Plus, watch on exclusive clip from the Hulu documentary.

By Ruth Kinane
July 16, 2020 at 11:00 AM EDT

Fifteen years ago, director Andrew Fried was convinced by a friend to go see an improv freestyle show in New York City. Knowing nothing about it, Fried went to see what all the fuss was about. That one performance would come to alter the course of his work for the next decade and a half. What he didn't fully realize was that group would also change the lives of theater (and non-theater) lovers worldwide, as well as the course of modern theater itself. The show was Freestyle Love Supreme, a performance put on by a hip-hop improv troupe founded by Lin-Manuel Miranda, Thomas Kail, and Anthony Veneziale. "I was just blown away," Fried tells EW of that first experience. "I honestly immediately felt like I had seen something incredibly special and that these performers were dynamic, smart, and creative."

Viewers now have the chance to see inside the creation and evolution of that very unique and insanely skilled production, thanks to Hulu's documentary We Are Freestyle Love Supreme. The project chronicles the 15-year journey of the freestyle troupe that, over the years, has included Miranda, Kail, Veneziale, Christopher Jackson, Arthur Lewis, Utkarsh Ambudkar, Chris Sullivan, Bill Sherman, James Monroe Iglehart, Andrew Bancroft, and more, from their humble beginnings in the basement of the Drama Book Shop and beatboxing and rapping on the sidewalks of Manhattan, to their Broadway debut in 2019 and all the ups and downs — professional and personal — that happened along the way.

We Are Freestyle Love Supreme

Three weeks after his first encounter with the group, Fried found himself sleeping on the troupe's couch in Scotland's capital city as they took part in a month-long performance at the Edinburgh Fringe Festival. He began documenting the troupe, initially envisioning the footage would make for an interesting television show, spotlighting how the everyday goings-on of this group of guys made its way into their work each night. "Nobody much was interested in that project at the time," says Fried. "But it began a friendship with these guys and then when I went to a workshop of In the Heights, before it had opened Off Broadway, I had another one of these magical moments where I just knew that I had experienced something that was very special. I remember leaving the theater that night and I called my mom. I said, 'Mom, I don't have $10 million to produce a Broadway show, but I know that the songs that I just heard will be performed by high school kids for the next 50 years. What do I do?' She said, 'You do what you do: You tell their story.'"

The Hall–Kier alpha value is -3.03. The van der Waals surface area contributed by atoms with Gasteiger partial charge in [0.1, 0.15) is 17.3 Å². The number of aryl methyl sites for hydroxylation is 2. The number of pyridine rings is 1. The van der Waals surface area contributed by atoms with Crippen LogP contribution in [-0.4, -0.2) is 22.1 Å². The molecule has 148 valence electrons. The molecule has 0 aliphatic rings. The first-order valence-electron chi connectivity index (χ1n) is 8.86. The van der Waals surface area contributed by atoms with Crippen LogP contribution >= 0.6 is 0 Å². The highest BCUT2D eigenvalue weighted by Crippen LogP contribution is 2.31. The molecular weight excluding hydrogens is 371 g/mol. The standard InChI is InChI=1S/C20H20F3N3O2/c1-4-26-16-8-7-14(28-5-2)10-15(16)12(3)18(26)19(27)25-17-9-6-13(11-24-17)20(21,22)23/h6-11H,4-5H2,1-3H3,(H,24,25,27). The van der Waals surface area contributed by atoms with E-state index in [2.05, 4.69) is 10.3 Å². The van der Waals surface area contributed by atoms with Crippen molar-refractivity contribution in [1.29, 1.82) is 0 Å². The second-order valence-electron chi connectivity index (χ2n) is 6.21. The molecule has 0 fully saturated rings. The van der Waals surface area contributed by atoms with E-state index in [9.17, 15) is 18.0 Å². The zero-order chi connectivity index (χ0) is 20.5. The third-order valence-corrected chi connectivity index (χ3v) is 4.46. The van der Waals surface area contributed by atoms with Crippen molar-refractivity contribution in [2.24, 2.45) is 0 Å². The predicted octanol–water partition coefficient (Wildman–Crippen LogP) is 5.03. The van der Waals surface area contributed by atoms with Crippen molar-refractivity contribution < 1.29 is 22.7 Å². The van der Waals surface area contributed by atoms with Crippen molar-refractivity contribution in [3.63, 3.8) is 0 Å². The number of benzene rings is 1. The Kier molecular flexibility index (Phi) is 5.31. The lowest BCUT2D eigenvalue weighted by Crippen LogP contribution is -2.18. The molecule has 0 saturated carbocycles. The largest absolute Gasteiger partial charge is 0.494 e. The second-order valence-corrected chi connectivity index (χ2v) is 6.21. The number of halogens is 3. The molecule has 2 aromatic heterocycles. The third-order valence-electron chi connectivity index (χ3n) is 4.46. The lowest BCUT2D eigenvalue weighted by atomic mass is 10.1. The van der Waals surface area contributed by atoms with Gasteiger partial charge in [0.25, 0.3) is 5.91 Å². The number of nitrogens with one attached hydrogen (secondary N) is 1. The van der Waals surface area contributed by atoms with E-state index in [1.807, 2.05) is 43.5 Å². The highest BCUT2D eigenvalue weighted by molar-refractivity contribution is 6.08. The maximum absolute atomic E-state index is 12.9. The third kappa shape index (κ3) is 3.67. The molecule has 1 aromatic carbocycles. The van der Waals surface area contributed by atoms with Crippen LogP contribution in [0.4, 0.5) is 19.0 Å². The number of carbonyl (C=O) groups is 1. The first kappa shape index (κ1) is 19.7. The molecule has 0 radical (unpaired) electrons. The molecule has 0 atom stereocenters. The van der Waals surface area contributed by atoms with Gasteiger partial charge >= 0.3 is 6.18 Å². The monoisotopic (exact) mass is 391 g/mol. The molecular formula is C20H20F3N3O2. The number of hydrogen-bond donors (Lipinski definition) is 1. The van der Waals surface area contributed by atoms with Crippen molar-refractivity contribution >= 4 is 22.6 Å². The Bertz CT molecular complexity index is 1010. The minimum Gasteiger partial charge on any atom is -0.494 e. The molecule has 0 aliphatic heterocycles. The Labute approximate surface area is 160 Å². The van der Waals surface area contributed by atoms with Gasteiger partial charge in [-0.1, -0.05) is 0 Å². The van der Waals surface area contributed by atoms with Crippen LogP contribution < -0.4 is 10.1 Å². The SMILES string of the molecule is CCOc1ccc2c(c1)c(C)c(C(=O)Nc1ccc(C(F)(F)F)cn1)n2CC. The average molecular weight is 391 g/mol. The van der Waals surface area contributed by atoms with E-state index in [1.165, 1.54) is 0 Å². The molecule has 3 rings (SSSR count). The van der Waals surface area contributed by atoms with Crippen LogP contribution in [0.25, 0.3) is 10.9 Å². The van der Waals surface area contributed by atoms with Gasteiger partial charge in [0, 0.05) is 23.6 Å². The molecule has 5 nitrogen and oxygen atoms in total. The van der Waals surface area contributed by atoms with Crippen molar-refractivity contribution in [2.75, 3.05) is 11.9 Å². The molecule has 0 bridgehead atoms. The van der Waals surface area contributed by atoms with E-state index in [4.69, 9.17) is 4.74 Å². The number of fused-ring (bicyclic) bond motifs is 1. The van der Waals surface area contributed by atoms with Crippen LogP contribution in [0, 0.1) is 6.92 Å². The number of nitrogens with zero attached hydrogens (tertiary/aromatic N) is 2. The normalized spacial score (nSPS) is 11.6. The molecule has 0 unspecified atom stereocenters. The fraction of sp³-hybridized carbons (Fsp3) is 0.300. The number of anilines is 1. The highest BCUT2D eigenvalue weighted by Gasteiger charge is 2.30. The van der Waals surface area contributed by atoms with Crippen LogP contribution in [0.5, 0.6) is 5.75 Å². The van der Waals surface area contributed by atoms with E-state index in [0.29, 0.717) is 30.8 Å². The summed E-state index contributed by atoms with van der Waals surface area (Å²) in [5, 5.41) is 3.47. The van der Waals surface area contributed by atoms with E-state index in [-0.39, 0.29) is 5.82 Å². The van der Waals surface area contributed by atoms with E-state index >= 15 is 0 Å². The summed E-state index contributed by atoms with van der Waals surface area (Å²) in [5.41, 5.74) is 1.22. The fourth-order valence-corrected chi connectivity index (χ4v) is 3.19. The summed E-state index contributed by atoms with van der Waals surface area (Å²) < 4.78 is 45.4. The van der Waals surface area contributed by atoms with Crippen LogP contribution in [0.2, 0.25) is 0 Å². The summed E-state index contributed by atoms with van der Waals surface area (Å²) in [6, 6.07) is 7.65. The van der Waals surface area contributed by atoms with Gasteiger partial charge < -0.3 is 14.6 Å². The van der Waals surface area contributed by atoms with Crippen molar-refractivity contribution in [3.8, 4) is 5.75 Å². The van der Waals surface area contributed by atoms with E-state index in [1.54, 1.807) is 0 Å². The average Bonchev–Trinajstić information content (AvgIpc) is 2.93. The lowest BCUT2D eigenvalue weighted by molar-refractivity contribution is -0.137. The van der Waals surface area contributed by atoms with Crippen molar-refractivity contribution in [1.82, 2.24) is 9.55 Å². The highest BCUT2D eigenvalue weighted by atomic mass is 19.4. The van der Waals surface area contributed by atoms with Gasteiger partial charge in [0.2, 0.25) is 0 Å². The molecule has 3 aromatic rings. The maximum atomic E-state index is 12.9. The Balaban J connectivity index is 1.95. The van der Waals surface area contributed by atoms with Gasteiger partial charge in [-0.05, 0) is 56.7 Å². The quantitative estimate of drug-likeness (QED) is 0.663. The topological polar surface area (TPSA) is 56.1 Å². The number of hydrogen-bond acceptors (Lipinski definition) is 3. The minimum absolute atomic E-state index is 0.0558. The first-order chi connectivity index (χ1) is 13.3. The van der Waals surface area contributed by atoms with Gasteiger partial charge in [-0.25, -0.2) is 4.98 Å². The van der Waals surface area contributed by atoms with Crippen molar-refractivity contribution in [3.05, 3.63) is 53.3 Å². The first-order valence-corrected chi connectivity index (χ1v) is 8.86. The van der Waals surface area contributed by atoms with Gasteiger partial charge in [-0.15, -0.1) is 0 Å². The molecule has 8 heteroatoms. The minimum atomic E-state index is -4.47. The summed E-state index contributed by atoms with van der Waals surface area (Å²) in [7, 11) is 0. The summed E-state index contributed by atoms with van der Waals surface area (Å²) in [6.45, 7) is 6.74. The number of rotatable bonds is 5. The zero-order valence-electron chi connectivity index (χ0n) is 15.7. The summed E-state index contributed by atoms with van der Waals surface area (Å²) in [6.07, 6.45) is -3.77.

For the next few years, Fried did just that, documenting Miranda and Kail bringing In the Heights to Broadway. The director produced a special on that journey and then went on one of his own, moving to Los Angeles and beginning a very different life that was entirely unrelated to the New York theater world. "I knew that Lin, Tommy, Chris and the guys would do something great but I had no way to know that they would actually change the world and redefine what the world of theater looks like." That "something great" included a little something called Hamilton, but that didn't stop the guys coming together over the years on occasion to perform as FLS. "You see a lot of elements of this energetic field in our other work but I feel like it was cultivated and shaped here," says Kail in the exclusive clip above.

Three years after Hamilton became the smash Broadway success we know it as now, Fried was having lunch with Kail in late 2018, when the latter mentioned that the original troupe was reforming to do a month-long run Off Broadway. "He just looked at me simply and said, 'Should we finish our movie?'" recalls Fried. "That's why Tommy Kail is a magical guy because that was an amazing gift. And it is; we've finished our movie and I'm so glad we did. I'm so proud of it." It was time for Fried to dig through his box of video footage from over the years. In addition to documenting their return to the stage (and the eventual Broadway debut months later), Fried sat down for interviews with the original and more recent members of the troupe as they reflected on all that's happened, but mostly their relationships with and to one another. "I think we decided to get back together because it’s probably the purest expression of joy any of us has ever felt doing a show," says Kail during one of those interviews.

While avid fans of In the Heights and Hamilton will enjoy a glimpse into the coming together of those projects throughout the documentary, for Fried that relationship between the guys was always what he intended his film to focus on. "It's not trying to tell the absolute, complete history of Lin-Manuel Miranda and the making of In the Heights and Hamilton," says Fried. "Our movie is about friendship over time. As I've gotten to this point in my life, I realized that relationships can't be the way they started. They have to grow, they have to evolve, they have to change over time. To see that expressed in its current form is what I'm hoping people take from this. Our movie is about creativity and the connection with each other and with an audience. Our movie is about that thing that happens in theater where it exists in that room, just for those people, and then it's gone — but that special connection still exists."

We Are Freestyle Love Supreme arrives on Hulu, Friday, July 17.

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